this looks like the buffet of food from Spirited Away, where I don’t know what ANY of it is, but it looks AMAZING
holds back tears*
about 99% sure that this is from the movie Eat Drink Man Woman and it pisses me off that people have no idea what it is, where it’s from, and just immediately equate it with an anime thing.
Because oh look it’s actually traditional CHINESE cooking.
This was Ang Lee’s first real big hit—and it’s an amazing movie and these shots were so hard to film that they had to literally hire FUCKING STUNT CHEFS TO DO THE ACTION SHOTS OK. (warning: he kills a fish and a chicken in these shots).
The first shot is making dumplings in a quick and amazing way which takes YEARS of practice to do.
The next couple of shots are of steamed white chicken which is one of those staple, simple foods in Chinese cuisine that is really REALLY hard to perfect. Like it’s one of those things that sounds simple but is rarely ever perfect.
The next is smoked pork belly and bok choy.
I could go on and on and on but like I’m just really pissed off that people are reblogging this like “OMFG REAL LIFE SPIRITED AWAY.”
Fuck you, it’s Ang Lee’s amazing fucking movie, Eat Drink Man Woman, which is all about sisters and daughters and food and family and basically no, it’s not fucking anime, it’s fucking Chinese culture in a nutshell.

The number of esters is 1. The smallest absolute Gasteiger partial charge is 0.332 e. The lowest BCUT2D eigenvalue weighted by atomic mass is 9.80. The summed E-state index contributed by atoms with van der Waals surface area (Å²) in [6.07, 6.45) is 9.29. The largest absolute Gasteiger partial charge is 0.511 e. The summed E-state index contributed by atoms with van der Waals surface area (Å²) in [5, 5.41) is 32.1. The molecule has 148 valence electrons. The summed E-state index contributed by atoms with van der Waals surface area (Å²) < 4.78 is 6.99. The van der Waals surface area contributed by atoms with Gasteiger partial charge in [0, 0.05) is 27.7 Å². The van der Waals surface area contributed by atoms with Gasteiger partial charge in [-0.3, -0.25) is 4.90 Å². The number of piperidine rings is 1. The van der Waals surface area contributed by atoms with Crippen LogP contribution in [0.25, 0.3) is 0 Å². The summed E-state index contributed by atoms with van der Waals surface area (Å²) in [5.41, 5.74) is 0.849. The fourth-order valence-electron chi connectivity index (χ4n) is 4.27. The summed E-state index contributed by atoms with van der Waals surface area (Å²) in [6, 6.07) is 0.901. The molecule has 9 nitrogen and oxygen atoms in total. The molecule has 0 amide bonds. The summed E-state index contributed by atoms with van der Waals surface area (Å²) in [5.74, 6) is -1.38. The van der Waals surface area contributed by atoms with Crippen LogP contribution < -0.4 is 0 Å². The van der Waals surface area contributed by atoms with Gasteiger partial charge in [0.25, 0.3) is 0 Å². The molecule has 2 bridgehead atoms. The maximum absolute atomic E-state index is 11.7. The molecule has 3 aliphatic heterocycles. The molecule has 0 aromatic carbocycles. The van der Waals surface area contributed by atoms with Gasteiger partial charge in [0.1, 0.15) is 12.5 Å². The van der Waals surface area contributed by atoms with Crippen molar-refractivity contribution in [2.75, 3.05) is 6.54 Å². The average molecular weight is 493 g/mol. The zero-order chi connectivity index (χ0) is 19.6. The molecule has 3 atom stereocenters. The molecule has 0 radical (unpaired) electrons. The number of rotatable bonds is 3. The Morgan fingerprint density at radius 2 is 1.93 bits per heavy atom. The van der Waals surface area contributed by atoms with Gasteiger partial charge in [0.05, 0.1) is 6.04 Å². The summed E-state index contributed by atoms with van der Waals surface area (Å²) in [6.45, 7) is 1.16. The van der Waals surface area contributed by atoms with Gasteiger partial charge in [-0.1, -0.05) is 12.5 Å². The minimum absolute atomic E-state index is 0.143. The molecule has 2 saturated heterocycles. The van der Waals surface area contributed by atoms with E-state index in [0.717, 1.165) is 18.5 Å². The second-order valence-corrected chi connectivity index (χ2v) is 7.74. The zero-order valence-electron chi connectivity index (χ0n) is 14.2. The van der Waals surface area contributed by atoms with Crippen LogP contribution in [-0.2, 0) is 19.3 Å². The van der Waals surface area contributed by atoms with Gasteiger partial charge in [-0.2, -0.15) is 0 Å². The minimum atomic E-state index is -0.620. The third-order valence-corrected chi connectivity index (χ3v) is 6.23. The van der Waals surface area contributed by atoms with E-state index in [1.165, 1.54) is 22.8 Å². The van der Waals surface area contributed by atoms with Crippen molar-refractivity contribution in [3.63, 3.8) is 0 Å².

Daisy’s got a plan! From Donald’s Diary (1954)
Jérôme J. Jérôme Bloche, Dodier - Ex libris
I didn’t see any many galaxy/nebula brushes floating around, so I made my own! (ﾉ◕ヮ◕)ﾉ*:･ﾟ✧*:･ﾟ✧ Hope someone find it helping ;v;
You have to add detail and effect by self, but it’s pretty easy!! Maybe I make tutorial on it later ;v;
I suggest detail and blend layers on luminosity or addition!! Use bright colours!
I suggest using a watercolour brush on following sets:
Min size: 60%
Keep opacity: yes
Smoothing Prs: 50%
Edge Hardness: 0
Min Density: 0
Max Dens Prs: 100%
Hard <-> Soft: 100
Dens: Yes Size: Yes Blend: Yes
I suggest using a brush on the following sets:
Min size: 3%
Keep opacity: no
Edge Hardness: 0
Min Density: 10
Max Dens Prs: 49%
Hard <-> Soft: 0
Dens: Yes Size: Yes Blend: No
Good luck sleeping tonight
Anna May Wong's Certificate of Identity, August 18, 1924, National Archives at San Francisco.
She was born Wong Liu Tsong in 1905 in Los Angeles to a Cantonese-American family that had lived in America since at least 1855. However, being an American didn’t matter in a time when people of Chinese descent were being heavily legislated against. Beginning in 1909, any people of Chinese descent entering or residing in the US, regardless of the country of their birth, had to carry a Certificate of Identity with them at all times. Even at the peak of her fame, Wong still had to carry papers like the one above to prove she was allowed to be here. Read the rest of the article.